Britain set to issue sovereign Islamic bond


British Prime Minister David Cameron on Tuesday made a bid to position London a leading hub for Islamic finance.

Cameron made the disclosure after announcing the plans for Britain to become the first Western country to issue a sovereign sukuk or Islamic bond.

The planned issue, worth about 323 million dollars and expected next year, would be much smaller than an originally planned Islamic bond.

However, it would provide a much-needed liquidity management tool for Britain’s six Islamic lenders and could encourage local firms to consider issuing sukuk of their own.

Britain’s push to promote itself as leading Islamic finance hub came as competition heats up with other financial centres in Asia, led by Malaysia, and in the Middle East.

Britain first announced plans for a sovereign sukuk five years ago, but that issue never materialised as the country’s Debt Management Office said the structure was expensive.

However, the new proposal is less than a fifth of the size of the original and is designed to boost London’s status, rather than to diversify Britain’s investor base.

“I don’t just want London to be a great capital of Islamic finance in the Western world, I want London to stand alongside Dubai and Kuala Lumpur as one of the great capitals of Islamic finance anywhere in the world,’’ Cameron told the World Islamic Economic Forum being held in London.

Sukuk is an investment certificate which follow religious principles such as ban on interest and gambling.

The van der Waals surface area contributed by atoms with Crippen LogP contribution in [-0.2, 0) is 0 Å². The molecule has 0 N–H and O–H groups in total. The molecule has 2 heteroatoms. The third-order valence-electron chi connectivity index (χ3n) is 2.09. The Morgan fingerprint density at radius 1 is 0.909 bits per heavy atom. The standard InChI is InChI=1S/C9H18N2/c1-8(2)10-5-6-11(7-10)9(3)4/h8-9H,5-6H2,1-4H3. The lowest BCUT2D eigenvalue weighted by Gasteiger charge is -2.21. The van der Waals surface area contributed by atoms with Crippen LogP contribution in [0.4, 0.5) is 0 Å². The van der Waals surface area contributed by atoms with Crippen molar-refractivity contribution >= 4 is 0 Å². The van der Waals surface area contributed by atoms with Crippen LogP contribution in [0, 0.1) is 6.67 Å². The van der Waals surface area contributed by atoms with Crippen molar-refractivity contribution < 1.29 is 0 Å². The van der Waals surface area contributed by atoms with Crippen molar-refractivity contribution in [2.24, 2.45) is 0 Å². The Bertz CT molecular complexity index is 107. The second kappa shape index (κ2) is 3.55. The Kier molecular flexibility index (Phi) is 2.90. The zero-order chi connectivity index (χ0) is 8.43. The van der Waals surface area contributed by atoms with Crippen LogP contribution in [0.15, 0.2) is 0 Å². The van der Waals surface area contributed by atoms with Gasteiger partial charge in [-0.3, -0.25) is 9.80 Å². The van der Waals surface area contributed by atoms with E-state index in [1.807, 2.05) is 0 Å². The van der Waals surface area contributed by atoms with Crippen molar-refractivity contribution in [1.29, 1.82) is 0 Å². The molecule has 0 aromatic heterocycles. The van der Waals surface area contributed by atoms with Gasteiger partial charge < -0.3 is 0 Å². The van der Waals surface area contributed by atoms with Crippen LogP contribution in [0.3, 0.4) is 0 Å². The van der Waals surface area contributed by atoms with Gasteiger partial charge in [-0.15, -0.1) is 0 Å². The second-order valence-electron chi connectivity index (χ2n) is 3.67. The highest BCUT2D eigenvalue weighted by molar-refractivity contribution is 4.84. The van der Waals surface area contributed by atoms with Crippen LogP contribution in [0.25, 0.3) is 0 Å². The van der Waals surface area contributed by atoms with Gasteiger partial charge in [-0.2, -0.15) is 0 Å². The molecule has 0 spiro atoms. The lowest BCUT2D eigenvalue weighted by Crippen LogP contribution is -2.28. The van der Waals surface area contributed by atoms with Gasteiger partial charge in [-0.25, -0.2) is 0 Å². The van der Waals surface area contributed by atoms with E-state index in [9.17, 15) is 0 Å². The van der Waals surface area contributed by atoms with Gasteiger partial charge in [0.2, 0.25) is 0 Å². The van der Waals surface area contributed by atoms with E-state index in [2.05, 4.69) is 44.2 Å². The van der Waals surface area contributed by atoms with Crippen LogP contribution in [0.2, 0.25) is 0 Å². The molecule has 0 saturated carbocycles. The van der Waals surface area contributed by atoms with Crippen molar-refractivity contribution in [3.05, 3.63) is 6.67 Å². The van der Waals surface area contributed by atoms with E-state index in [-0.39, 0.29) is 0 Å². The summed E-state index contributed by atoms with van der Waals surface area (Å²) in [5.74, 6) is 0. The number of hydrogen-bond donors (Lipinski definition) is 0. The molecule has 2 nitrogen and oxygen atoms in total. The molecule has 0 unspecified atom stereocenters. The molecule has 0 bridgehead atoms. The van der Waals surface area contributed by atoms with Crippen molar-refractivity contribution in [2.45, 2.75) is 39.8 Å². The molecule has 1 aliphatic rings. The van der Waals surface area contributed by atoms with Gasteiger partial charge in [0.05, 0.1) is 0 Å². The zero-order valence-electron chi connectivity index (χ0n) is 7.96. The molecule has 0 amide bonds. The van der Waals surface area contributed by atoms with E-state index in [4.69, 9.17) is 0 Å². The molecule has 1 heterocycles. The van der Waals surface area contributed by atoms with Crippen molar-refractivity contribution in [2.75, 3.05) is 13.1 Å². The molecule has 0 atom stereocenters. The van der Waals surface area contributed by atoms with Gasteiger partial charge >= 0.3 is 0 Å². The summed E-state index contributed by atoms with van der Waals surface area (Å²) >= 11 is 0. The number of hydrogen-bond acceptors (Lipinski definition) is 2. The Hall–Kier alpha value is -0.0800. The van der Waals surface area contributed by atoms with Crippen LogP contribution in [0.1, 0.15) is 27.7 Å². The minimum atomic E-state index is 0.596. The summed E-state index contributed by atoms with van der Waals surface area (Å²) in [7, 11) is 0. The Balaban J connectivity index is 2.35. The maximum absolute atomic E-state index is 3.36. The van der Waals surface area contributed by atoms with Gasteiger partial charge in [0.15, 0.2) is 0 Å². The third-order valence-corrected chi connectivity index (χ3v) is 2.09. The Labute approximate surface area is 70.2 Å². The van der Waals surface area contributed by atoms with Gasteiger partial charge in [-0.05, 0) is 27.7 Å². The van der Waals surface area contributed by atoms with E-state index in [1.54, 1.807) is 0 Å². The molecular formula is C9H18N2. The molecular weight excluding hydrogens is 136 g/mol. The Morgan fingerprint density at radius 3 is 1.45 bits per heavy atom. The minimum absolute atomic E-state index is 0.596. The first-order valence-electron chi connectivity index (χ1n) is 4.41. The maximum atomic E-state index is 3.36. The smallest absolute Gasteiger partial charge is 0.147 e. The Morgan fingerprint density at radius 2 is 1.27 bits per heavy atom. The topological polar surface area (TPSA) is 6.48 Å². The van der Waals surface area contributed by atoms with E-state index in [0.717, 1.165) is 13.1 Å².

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The global Islamic banking industry is expected to tip 1.8 trillion dollars by the end of this year.

According to the consultancy, Ernst & Young, it’s starting to attract interest among big Western banks because of rapid growth of trade involving wealthy Gulf economies.

Malaysia, the world’s largest marketplace for sukuk, is shifting efforts from local market development toward attracting global issuers, while Dubai is revising regulations to attract sukuk issuance and trading.

Britain is the European base for several Middle East banks and a major centre for Middle East investors, whose assets include Harrods department store and Manchester City football club.

London has sukuk legislation in place and has attracted more than 34 billion dollars in sukuk listings from around the globe over the last five years.

Sizeable issuance from local firms, however, has remained elusive.

The government sukuk, by enhancing London’s status as an Islamic finance hub, should not stumble on the Debt Management Office’s “value for taxpayer’’ objective, a test which the original plan of five years ago failed.

“The government was previously looking at a relatively large programme of sukuk issuance as part of its regular financing programme, but has now changed its strategy to look at a more modest sukuk issue in order to derive wider benefits such as instigating activity in the Islamic finance industry,’’ a Debt Management Office spokesman said.

A smaller issue was also more likely to be cost effective, he added.

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